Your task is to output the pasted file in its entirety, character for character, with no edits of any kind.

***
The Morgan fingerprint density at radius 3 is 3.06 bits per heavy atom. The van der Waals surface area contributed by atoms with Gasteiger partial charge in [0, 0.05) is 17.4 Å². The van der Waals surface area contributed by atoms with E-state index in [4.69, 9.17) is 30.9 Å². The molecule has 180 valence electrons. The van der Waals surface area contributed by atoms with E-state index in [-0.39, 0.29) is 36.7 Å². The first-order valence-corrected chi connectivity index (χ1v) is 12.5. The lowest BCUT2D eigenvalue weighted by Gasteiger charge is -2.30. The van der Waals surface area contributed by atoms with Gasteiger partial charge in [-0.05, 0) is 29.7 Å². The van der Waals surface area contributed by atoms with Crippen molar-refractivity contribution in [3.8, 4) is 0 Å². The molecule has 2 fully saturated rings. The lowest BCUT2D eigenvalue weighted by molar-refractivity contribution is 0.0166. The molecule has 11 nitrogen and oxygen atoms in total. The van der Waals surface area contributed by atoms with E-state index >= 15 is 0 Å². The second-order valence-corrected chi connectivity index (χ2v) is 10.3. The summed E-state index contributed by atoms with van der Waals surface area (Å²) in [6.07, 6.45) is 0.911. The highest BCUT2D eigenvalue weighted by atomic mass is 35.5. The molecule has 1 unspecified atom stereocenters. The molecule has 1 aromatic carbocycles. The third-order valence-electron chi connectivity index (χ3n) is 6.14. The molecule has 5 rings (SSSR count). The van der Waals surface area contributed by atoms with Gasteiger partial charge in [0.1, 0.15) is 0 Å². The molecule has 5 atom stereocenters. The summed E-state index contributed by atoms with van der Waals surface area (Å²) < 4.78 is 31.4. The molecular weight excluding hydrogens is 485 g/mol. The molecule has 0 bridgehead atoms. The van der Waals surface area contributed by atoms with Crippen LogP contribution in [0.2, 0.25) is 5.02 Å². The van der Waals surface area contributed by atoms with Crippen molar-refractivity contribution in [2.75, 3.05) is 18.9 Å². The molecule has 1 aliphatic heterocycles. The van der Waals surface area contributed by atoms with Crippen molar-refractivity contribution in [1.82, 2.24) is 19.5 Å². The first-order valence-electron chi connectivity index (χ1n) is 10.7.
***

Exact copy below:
The Morgan fingerprint density at radius 3 is 3.06 bits per heavy atom. The van der Waals surface area contributed by atoms with Gasteiger partial charge in [0, 0.05) is 17.4 Å². The van der Waals surface area contributed by atoms with E-state index in [4.69, 9.17) is 30.9 Å². The molecule has 180 valence electrons. The van der Waals surface area contributed by atoms with E-state index in [-0.39, 0.29) is 36.7 Å². The first-order valence-corrected chi connectivity index (χ1v) is 12.5. The lowest BCUT2D eigenvalue weighted by Gasteiger charge is -2.30. The van der Waals surface area contributed by atoms with Gasteiger partial charge in [-0.05, 0) is 29.7 Å². The van der Waals surface area contributed by atoms with Crippen molar-refractivity contribution in [3.8, 4) is 0 Å². The molecule has 2 fully saturated rings. The lowest BCUT2D eigenvalue weighted by molar-refractivity contribution is 0.0166. The molecule has 11 nitrogen and oxygen atoms in total. The van der Waals surface area contributed by atoms with E-state index >= 15 is 0 Å². The second-order valence-corrected chi connectivity index (χ2v) is 10.3. The summed E-state index contributed by atoms with van der Waals surface area (Å²) in [6.07, 6.45) is 0.911. The highest BCUT2D eigenvalue weighted by atomic mass is 35.5. The molecule has 1 unspecified atom stereocenters. The molecule has 1 aromatic carbocycles. The third-order valence-electron chi connectivity index (χ3n) is 6.14. The molecule has 5 rings (SSSR count). The van der Waals surface area contributed by atoms with Gasteiger partial charge in [0.1, 0.15) is 0 Å². The molecule has 5 atom stereocenters. The summed E-state index contributed by atoms with van der Waals surface area (Å²) < 4.78 is 31.4. The molecular weight excluding hydrogens is 485 g/mol. The molecule has 0 bridgehead atoms. The van der Waals surface area contributed by atoms with Crippen LogP contribution in [0.2, 0.25) is 5.02 Å². The van der Waals surface area contributed by atoms with Crippen molar-refractivity contribution in [2.75, 3.05) is 18.9 Å². The molecule has 1 aliphatic heterocycles. The van der Waals surface area contributed by atoms with Crippen molar-refractivity contribution in [1.82, 2.24) is 19.5 Å². The first-order valence-electron chi connectivity index (χ1n) is 10.7.